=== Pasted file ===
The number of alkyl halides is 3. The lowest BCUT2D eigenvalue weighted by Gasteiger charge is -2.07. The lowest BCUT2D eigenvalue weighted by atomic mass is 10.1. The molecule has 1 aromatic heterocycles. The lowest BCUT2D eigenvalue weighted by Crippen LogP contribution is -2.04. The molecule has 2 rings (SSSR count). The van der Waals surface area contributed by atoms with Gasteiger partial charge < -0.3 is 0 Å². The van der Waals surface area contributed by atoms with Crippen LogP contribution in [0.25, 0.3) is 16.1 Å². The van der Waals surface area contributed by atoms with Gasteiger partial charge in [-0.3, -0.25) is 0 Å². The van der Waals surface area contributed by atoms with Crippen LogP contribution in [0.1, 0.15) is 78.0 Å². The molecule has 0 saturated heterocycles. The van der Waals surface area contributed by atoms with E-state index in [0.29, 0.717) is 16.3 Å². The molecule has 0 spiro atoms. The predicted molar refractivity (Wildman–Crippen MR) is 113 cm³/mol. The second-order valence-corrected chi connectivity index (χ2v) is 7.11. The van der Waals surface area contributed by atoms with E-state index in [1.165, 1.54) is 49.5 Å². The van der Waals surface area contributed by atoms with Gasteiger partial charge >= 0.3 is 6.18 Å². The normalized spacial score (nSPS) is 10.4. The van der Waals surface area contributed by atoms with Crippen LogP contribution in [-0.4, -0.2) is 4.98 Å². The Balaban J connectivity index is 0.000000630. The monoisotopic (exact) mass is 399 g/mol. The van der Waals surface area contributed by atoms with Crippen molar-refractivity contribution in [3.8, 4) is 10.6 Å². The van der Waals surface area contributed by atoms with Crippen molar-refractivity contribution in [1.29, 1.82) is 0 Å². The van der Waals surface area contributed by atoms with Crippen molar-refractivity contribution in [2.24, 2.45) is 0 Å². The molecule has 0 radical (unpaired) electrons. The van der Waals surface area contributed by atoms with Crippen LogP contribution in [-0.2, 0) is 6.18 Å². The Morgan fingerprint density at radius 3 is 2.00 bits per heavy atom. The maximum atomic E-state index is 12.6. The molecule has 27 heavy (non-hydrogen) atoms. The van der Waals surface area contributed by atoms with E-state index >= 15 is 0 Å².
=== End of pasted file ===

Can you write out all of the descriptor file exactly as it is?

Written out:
The number of alkyl halides is 3. The lowest BCUT2D eigenvalue weighted by Gasteiger charge is -2.07. The lowest BCUT2D eigenvalue weighted by atomic mass is 10.1. The molecule has 1 aromatic heterocycles. The lowest BCUT2D eigenvalue weighted by Crippen LogP contribution is -2.04. The molecule has 2 rings (SSSR count). The van der Waals surface area contributed by atoms with Gasteiger partial charge < -0.3 is 0 Å². The van der Waals surface area contributed by atoms with Crippen LogP contribution in [0.25, 0.3) is 16.1 Å². The van der Waals surface area contributed by atoms with Gasteiger partial charge in [-0.3, -0.25) is 0 Å². The van der Waals surface area contributed by atoms with Crippen LogP contribution in [0.1, 0.15) is 78.0 Å². The molecule has 0 saturated heterocycles. The van der Waals surface area contributed by atoms with E-state index in [0.29, 0.717) is 16.3 Å². The molecule has 0 spiro atoms. The predicted molar refractivity (Wildman–Crippen MR) is 113 cm³/mol. The second-order valence-corrected chi connectivity index (χ2v) is 7.11. The van der Waals surface area contributed by atoms with E-state index in [1.165, 1.54) is 49.5 Å². The van der Waals surface area contributed by atoms with Gasteiger partial charge >= 0.3 is 6.18 Å². The normalized spacial score (nSPS) is 10.4. The van der Waals surface area contributed by atoms with Crippen LogP contribution in [-0.4, -0.2) is 4.98 Å². The Balaban J connectivity index is 0.000000630. The monoisotopic (exact) mass is 399 g/mol. The van der Waals surface area contributed by atoms with Crippen molar-refractivity contribution in [3.8, 4) is 10.6 Å². The van der Waals surface area contributed by atoms with Crippen molar-refractivity contribution in [1.29, 1.82) is 0 Å². The van der Waals surface area contributed by atoms with Crippen molar-refractivity contribution in [2.24, 2.45) is 0 Å². The molecule has 0 radical (unpaired) electrons. The van der Waals surface area contributed by atoms with Crippen LogP contribution in [-0.2, 0) is 6.18 Å². The Morgan fingerprint density at radius 3 is 2.00 bits per heavy atom. The maximum atomic E-state index is 12.6. The molecule has 27 heavy (non-hydrogen) atoms. The van der Waals surface area contributed by atoms with E-state index >= 15 is 0 Å².